Papua at risk of becoming another East Timor
'The police and military continue to commit serious human rights violations in Papua and the authorities have failed to make a credible effort to bring those responsible to justice. Until the security forces in Papua know that they are not above the law, unlawful killings torture and arbitrary detentions will persist,' the organisation said.
Most violations have taken place during demonstrations for Papuan independence, including flag-raising ceremonies, a popular form of protest in Papua. In the latest incident, three people were shot dead and 12 were injured when members of the Police Mobile Brigade (Brimob) opened fire on around 60 people who had raised a Papuan flag outside a church in Sorong on 22 August. At least 28 people were arrested, including five Children's rights, and 15 people remain missing.
Reports of torture are also common. A farmer, Yance Pekei, was tortured after being taken into police custody following a clash between independence supporters and the police in Nabire in March this year. He said his fingers and shoulders were burnt with molten plastic, his ears were punctured with a stapler and he was beaten with a rifle butt until he lost consciousness. The police have rejected his claims. Amnesty International is calling for a full, independent and impartial investigation into the case.
'After initial optimism that President Wahid's government would improve the human rights situation through entering into dialogue with those demanding independence, it seems that hard-line tactics and repression are once again the order of the day,' Amnesty International said.
Amnesty International's report also raises concerns about the growth of militia groups in Papua. The organisation has received reports that militias supporting both independence and Indonesian rule have been responsible for human rights abuses.
'It is difficult not to draw parallels with East Timor, where militia, supported by the Indonesian security forces, were responsible for widespread killings and destruction last year. The Indonesian government needs to act now to prevent the risk of a similar scenario in Papua,' the organisation said.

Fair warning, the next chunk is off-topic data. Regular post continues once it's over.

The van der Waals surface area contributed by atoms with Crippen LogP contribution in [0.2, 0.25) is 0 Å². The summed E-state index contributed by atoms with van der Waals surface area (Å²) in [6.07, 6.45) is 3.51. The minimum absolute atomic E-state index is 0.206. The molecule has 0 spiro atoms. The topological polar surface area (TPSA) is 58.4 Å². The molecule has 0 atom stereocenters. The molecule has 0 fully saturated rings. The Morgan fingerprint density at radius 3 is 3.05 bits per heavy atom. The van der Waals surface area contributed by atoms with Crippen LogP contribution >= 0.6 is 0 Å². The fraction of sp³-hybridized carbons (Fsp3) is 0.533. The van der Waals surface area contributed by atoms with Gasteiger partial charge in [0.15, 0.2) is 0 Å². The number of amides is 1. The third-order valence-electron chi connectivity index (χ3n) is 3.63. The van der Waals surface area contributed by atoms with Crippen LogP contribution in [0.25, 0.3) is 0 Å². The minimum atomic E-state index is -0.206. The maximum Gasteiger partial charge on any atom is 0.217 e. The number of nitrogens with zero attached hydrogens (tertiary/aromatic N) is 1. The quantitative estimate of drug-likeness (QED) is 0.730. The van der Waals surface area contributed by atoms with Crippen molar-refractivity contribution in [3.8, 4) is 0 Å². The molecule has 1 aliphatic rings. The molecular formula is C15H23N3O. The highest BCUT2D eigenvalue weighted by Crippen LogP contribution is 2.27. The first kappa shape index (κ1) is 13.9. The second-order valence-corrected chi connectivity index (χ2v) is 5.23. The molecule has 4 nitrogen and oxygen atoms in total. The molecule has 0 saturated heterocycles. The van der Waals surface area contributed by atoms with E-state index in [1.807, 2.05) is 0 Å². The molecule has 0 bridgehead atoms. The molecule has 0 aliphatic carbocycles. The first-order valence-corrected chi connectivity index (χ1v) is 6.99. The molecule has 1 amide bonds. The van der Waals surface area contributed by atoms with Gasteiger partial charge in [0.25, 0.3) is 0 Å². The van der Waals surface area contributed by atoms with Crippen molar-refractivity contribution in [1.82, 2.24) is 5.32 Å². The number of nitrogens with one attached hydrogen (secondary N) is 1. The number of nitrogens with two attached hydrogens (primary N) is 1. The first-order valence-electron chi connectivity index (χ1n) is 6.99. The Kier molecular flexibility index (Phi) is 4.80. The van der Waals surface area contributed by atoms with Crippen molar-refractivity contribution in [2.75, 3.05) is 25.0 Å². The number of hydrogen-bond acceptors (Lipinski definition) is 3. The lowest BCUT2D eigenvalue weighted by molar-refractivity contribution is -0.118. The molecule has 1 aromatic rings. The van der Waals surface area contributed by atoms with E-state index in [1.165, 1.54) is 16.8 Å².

The Red and White Taskforce (Satgas Merah Putih, SMP), which supports Indonesian rule in Papua, is reported to have thousands of members. There are indications that it is supported by the Indonesian army and police.
In March this year, members of the SMP ransacked and looted several houses in Wayati village near Fak Fak after a group of villagers beat up the district head, accusing him of attempting to bribe them to support Indonesian rule. It was said that local police allowed members of the SMP to intimidate those arrested in connection with the beating.
The pro-independence militia, Papua Taskforce (Satgas Papua), is thought to number several thousand. Recent reports suggest that the Indonesian security forces may be involved with the organisation and coordination of the group. Earlier this year, members of Satgas Papua beat up and intimidated people during the Second Papua Congress in Jayapura, where they were providing security.
'With ongoing violence in Aceh and the Moluccas, the Indonesian government cannot afford to let another province deteriorate. It should act now to prevent further human rights violations by ending impunity for the security forces and halting the growth of the militias'.